“We’ve been on a journey together,” Buer acknowledged. “We’ve been getting all the partners on-board and Westcon-Comstor has done a great job given the steep increase in transactions.

“Our landscape changes last year have provided a strong focus across both organisations to address the needs of our partners.”

Specifically, Buer said the vendor is leveraging Westcon-Comstor to bolster cloud capabilities through Bluesky, the distributor’s cloud platform, with Cisco Umbrella now added as a software-as-a-service (SaaS) offering.

Following this, Buer said the second phase involves developing a usage and adoption practice to allow partners to maximise investments through Cisco.

“We are also leveraging Westcon-Comstor to help gain awareness on our Cisco Start portfolio,” Buer added. “This focuses on IT solutions for small businesses, which provides partners with greater simplicity and ease in doing business with us.

“From routers and switches to cloud-based applications and network security, we are doing small business IT right. Pay-as-you-grow licensing provides a budget-friendly solution that can adapt to meet the needs of the customer.”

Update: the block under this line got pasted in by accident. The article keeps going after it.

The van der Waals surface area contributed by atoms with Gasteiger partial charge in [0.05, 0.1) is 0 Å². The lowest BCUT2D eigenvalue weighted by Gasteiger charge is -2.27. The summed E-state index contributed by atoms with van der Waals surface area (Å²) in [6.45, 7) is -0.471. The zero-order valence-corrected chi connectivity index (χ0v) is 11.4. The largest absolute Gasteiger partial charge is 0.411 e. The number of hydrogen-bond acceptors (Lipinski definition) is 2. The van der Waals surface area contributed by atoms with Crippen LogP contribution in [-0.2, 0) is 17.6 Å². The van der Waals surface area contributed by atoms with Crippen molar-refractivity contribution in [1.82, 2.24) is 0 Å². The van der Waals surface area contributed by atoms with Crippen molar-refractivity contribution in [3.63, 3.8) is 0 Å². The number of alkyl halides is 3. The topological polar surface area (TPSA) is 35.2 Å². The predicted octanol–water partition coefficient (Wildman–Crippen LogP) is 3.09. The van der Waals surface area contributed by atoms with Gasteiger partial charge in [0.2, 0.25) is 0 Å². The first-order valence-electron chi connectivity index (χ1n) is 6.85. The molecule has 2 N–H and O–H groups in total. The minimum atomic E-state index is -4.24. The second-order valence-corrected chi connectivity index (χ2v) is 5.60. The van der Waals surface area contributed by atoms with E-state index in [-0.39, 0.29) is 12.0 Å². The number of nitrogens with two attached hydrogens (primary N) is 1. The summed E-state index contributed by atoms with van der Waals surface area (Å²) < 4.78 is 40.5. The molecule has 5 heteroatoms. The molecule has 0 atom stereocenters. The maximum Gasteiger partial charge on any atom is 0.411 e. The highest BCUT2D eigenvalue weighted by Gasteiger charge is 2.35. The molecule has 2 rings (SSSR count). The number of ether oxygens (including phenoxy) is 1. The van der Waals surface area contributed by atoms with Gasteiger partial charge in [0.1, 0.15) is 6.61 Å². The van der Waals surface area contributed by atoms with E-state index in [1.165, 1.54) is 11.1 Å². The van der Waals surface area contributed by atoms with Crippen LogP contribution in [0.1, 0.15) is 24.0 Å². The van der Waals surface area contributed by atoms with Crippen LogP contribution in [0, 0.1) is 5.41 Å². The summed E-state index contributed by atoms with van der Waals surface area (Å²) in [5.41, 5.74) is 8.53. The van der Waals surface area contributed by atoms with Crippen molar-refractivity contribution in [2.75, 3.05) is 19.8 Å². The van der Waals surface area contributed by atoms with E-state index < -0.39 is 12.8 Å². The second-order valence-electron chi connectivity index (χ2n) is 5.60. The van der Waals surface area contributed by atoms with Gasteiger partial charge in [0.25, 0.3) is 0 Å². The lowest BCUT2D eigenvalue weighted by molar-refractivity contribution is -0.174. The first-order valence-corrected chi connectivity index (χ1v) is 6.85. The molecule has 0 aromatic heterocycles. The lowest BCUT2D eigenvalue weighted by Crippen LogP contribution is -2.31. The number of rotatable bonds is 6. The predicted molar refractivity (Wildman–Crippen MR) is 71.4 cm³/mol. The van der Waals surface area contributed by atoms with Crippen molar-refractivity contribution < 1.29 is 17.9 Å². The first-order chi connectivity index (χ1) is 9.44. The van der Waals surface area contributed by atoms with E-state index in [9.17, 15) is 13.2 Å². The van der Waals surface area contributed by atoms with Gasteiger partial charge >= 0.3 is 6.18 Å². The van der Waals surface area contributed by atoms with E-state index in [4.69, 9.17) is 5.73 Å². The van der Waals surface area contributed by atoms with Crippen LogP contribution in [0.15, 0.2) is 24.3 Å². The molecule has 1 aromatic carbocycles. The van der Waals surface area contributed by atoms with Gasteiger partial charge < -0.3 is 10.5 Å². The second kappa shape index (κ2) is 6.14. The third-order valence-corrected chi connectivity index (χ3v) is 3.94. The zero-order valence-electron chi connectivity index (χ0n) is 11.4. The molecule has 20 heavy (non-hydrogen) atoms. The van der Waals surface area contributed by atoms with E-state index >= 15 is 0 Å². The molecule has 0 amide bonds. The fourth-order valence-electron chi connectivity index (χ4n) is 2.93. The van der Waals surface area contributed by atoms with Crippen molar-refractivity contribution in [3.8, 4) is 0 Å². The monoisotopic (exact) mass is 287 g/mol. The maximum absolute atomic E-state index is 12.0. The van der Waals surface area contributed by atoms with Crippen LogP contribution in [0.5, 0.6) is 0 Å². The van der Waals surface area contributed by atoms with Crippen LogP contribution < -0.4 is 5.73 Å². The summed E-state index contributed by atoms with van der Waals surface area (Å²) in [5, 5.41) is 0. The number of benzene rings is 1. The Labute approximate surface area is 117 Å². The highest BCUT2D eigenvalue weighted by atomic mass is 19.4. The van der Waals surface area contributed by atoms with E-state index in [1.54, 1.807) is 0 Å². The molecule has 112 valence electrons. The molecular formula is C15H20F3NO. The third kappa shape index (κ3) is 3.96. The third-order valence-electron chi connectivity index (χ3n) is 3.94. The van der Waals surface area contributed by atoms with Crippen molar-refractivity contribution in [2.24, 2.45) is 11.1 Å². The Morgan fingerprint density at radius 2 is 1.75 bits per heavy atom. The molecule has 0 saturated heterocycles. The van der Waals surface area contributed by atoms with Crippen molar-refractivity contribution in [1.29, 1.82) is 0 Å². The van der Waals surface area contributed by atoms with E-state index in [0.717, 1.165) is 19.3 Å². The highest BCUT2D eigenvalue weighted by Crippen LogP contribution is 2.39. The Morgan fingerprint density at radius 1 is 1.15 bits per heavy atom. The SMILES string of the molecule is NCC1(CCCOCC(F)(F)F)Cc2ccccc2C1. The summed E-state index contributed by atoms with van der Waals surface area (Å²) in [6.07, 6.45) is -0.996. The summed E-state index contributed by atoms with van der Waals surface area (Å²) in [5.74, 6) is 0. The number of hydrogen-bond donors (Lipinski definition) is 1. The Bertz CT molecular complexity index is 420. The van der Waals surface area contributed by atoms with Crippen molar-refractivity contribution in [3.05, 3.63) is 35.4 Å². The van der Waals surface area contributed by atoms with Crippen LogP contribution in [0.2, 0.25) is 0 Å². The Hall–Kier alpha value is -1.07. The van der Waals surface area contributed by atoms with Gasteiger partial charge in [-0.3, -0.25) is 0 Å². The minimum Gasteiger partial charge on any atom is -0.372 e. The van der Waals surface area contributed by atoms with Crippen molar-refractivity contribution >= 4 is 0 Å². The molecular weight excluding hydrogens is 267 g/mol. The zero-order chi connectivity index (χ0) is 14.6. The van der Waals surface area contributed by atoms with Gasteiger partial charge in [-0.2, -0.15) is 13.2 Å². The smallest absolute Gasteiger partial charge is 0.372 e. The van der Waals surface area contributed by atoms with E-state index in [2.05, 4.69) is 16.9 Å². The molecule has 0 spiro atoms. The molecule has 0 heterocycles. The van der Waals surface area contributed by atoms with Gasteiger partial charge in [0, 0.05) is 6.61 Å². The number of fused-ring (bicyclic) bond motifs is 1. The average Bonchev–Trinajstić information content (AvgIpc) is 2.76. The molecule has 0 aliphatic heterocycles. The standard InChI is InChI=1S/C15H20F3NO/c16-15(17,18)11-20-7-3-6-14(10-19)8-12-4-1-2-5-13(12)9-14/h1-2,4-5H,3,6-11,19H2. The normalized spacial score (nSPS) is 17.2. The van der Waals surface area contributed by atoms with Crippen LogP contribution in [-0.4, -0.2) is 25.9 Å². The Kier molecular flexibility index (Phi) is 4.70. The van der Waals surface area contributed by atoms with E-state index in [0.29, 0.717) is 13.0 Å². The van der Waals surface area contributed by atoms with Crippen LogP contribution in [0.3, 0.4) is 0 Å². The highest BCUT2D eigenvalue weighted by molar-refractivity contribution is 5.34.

Cisco’s new strategy will be on show during Imagine 2018, set for 17 May in Wellington.

With a bumper crowd of channel partners descending on the capital city, Imagine is an event series delivered by Westcon-Comstor, specifically designed for IT professionals, resellers and integrators, driven by thought leaders, leading vendors and market insights.

Priorities

Triggered by Cisco Start, and backed up by distribution, Buer said the tech giant is focusing on the lucrative small to medium business (SMB) sector in New Zealand, with the channel well positioned to capitalise.